I’ve been drawing horses when I can for six of seven years now. Not very often, just when there is a horse show or my daughter is riding. We found a good teacher for a few years but then she left and we have not found a good one to replace her. In any case, I have not drawn horses very much, and am only at the beginning of this study. So this is really a blog post about beginning this inquiry.
This is one of the better of the first drawings I did, back in 2012. I did a lot of poor drawings of horses. I do not wish to deceive the viewer. learning how to see these amazing animals is a journey in itself. There are many different kinds, or breeds, more accurately Palomino, Friesian, Arabian, Tennessee Walker, Indian Paints, Blue Roan, Bays, Morgans, and many others. But their anatomy is very complex both in how the bones are put together and how the muscles fit over them. It is not an accident that the two best horse artists in history were both anatomists who dissected them and drew them in great detail.
Drawing or sketching horses from life in really difficult. Leonardo Da Vinci and George Stubbs are probably the best who ever worked with horses in drawings. It is nice to see that even Leonardo did not always succeed. There are a sketches by him that are not up to his very fine renditions of them. The few drawings that remain from his work are certainly among the best ever done, perhaps the best. They are restrained and graceful and at the same time extremely accurate.
Richard Shaw Pooler wrote a dissertation on Leonardo lost manuscripts. He gathers together various authors comments and the existence of a book Leonardo did on the anatomy of the horse . He states:
……Vasari, in speaking of the equestrian statue of Francesco Sforza, wrote, “Also lost is a small wax model of it that he had completed, together with a book on the anatomy of the horse that he had compiled in his studies”. And he then said, “Of Leonardo we have the anatomy of horses and that of men, much more complete; for so many divine achievements his name and fame will never die out” (Vasari 1965:640)……
…….The anatomy of the horse was also mentioned by Mazenta, who wrote “The author had a peculiar talent at drawing those animals, and designed this treatise for the use of those who paint battles or triumphs (Mazenta 1635:25)”……
…….Lomazzo (1844:III, 179) also referred to Leonardo and his “…various drawings of whom are in the hands of several owners, and especially in the house of Francesco Melzi, a gentleman of Milan, his disciple, in addition to the anatomy of the horse that he made”. Later he wrote, “But above all writers Leonardo da Vinci is worthy of note; he taught the anatomy of human bodies and of the horse which I have seen in the home of Francesco Melzi, drawn divinely by his hand” (Leinati 1957:390).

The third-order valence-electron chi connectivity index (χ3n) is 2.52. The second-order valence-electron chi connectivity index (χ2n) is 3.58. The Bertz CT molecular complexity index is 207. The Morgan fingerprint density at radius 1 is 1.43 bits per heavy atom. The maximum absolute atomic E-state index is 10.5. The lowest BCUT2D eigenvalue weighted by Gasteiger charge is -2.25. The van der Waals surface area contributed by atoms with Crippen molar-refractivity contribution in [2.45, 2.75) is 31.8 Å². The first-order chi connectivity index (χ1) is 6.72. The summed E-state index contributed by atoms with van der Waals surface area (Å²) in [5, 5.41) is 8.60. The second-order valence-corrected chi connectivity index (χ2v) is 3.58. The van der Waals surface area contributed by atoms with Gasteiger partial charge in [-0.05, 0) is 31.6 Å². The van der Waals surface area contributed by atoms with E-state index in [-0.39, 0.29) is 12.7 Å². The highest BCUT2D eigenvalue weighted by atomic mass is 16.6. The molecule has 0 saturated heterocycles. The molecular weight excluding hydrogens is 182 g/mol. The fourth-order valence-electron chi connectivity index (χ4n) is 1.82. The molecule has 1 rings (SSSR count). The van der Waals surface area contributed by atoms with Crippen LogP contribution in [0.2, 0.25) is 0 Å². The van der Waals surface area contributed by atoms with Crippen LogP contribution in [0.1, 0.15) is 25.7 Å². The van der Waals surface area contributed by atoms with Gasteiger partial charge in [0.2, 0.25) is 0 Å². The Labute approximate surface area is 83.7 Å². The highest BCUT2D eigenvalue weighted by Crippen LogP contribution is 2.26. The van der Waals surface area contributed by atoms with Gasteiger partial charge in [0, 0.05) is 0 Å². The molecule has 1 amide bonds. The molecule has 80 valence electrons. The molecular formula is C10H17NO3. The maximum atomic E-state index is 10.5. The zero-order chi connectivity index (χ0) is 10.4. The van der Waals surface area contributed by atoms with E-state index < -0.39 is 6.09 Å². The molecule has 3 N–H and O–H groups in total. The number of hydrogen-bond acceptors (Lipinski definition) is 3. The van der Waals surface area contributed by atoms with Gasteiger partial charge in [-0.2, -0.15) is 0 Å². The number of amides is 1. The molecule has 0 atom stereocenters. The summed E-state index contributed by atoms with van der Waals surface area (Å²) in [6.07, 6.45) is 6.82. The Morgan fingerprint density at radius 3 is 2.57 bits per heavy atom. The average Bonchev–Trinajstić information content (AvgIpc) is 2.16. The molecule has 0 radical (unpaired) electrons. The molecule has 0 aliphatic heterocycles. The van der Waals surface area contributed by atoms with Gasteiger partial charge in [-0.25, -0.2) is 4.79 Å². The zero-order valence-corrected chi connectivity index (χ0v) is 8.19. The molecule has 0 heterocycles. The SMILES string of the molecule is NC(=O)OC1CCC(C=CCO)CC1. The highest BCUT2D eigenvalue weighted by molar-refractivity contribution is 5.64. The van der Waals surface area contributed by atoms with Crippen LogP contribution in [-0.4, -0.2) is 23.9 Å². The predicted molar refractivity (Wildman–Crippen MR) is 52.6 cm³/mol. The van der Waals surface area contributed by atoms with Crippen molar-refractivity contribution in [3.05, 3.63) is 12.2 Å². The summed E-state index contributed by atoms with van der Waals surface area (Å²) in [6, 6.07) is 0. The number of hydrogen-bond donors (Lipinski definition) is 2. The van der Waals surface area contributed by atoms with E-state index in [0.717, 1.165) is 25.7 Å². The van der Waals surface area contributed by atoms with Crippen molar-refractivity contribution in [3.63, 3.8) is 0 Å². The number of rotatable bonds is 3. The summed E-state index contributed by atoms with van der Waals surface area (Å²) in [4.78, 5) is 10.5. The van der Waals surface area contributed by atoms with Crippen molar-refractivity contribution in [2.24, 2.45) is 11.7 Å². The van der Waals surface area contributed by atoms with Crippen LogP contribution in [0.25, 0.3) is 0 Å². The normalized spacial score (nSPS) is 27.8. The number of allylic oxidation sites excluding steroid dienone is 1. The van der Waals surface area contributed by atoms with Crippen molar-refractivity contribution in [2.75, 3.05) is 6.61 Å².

There must be at least a hundred existing drawings of horses by Leonardo and it is unclear if any of these were part of the Anatomy of the Horse, or if this manuscript contains new things not seen for four or five hundred years. Where is it, sitting in a library somewhere on a shelf not looked at in hundreds of years, as the Codex Madrid was? It was found in 1964. Or did some rich family who breeds horses for the last 500 years get it and still has it hidden in a vault somewhere, unaware of their selfish hoard, or unwilling to admit they are stealing from all of us?
The horse anatomy drawings of George Stubbs do exist and some of these can be seen online. Also Gericault did some interesting horse studies, the one which shows the backsides of many horses is especially fine and seems to have been done from life. Alfred Munnings of the Newlyn School also did some fine work of horses.
I did a copy of one of the horses of the great woman artist Rosa Bonheur. I did this in part to study her understanding of horse anatomy. She is one of the best animal artists of the 1800’s. This is from her great painting “The Horse Fair” in the Met museum in NYC, It is a very powerful work and I remember being overwhelmed by it the first time I saw it. It is an amazing use of paint to express the strength and exuberance of these animals. I have since got to be around many Draft horses and they always impress me both with their gentleness and their power.
after Rosa Bonheur’s the Horse Fair in the MET in NYC.
I would have to draw horses for many years to achieve this sort of mastery that Leonardo and Stubbs attained.. It is unlikely to happen, I am too old. But I admire the animal and the art of these men and women.
Below are two of my daughter from 2013.
Waiting for the Teacher
This last drawing is recent and about actual size, done at a horse show, and I include it only because it shows some improvement over the earlier ones. The back of the horse is well done, the flank leg, stomach and tail was well as the half light on the form are all well done. It is just a sketch and not finished, but was done on a bright day and I learned a lot, which is the main thing.
I did a few watercolors from life of horses. They are far from Leonardo, really just colored sketches done from life. They are attempts and I still like them. Here is one of them
A few other small sketches of horse draw conveyances. one with my daughter in it and another of an Amish buggy and horse in the rain on a street.
Learning is ongoing and I love trying to do horses and the more I learn the better I get at it, I think. I doubt I will every draw horses as well as Leonardo, but then, he is an inspiration to keep learning and correcting myself..
White Percheron’s dragging maple sugar water. Swine Creek, 2019
Horse Show, July 2019
Horse show, nov. 2019